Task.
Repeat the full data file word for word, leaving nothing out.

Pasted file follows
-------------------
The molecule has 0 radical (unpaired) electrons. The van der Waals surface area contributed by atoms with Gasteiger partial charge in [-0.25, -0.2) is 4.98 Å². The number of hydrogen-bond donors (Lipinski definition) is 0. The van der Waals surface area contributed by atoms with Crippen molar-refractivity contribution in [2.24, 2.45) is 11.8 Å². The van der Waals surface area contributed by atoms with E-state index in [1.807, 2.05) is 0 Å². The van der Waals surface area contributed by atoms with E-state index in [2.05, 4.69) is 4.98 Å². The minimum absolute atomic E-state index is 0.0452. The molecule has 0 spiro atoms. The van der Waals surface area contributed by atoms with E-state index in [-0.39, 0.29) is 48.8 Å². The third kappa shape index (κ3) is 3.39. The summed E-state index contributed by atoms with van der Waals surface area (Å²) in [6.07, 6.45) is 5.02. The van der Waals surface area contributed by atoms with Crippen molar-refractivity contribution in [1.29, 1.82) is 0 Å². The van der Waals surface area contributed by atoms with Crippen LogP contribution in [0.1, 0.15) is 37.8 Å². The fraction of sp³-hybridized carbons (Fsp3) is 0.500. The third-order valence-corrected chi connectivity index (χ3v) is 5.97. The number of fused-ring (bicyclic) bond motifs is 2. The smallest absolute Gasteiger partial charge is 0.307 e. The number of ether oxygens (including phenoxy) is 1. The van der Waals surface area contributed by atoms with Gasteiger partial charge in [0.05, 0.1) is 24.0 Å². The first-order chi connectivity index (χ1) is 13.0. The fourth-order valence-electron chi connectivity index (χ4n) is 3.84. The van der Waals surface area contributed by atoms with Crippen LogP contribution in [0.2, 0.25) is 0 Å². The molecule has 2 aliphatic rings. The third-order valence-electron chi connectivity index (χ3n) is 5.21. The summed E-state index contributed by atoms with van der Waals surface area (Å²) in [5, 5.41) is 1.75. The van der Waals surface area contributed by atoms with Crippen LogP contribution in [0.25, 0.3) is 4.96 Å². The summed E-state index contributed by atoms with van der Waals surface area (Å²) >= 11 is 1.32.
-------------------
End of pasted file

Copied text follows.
The molecule has 0 radical (unpaired) electrons. The van der Waals surface area contributed by atoms with Gasteiger partial charge in [-0.25, -0.2) is 4.98 Å². The number of hydrogen-bond donors (Lipinski definition) is 0. The van der Waals surface area contributed by atoms with Crippen molar-refractivity contribution in [2.24, 2.45) is 11.8 Å². The van der Waals surface area contributed by atoms with E-state index in [1.807, 2.05) is 0 Å². The van der Waals surface area contributed by atoms with E-state index in [2.05, 4.69) is 4.98 Å². The minimum absolute atomic E-state index is 0.0452. The molecule has 0 spiro atoms. The van der Waals surface area contributed by atoms with E-state index in [-0.39, 0.29) is 48.8 Å². The third kappa shape index (κ3) is 3.39. The summed E-state index contributed by atoms with van der Waals surface area (Å²) in [6.07, 6.45) is 5.02. The van der Waals surface area contributed by atoms with Crippen molar-refractivity contribution in [1.29, 1.82) is 0 Å². The van der Waals surface area contributed by atoms with Crippen LogP contribution in [0.1, 0.15) is 37.8 Å². The fraction of sp³-hybridized carbons (Fsp3) is 0.500. The third-order valence-corrected chi connectivity index (χ3v) is 5.97. The number of fused-ring (bicyclic) bond motifs is 2. The smallest absolute Gasteiger partial charge is 0.307 e. The number of ether oxygens (including phenoxy) is 1. The van der Waals surface area contributed by atoms with Gasteiger partial charge in [0.05, 0.1) is 24.0 Å². The first-order chi connectivity index (χ1) is 13.0. The fourth-order valence-electron chi connectivity index (χ4n) is 3.84. The van der Waals surface area contributed by atoms with Crippen LogP contribution in [0.2, 0.25) is 0 Å². The molecule has 2 aliphatic rings. The third-order valence-electron chi connectivity index (χ3n) is 5.21. The summed E-state index contributed by atoms with van der Waals surface area (Å²) in [5, 5.41) is 1.75. The van der Waals surface area contributed by atoms with Crippen LogP contribution in [0.25, 0.3) is 4.96 Å². The summed E-state index contributed by atoms with van der Waals surface area (Å²) >= 11 is 1.32.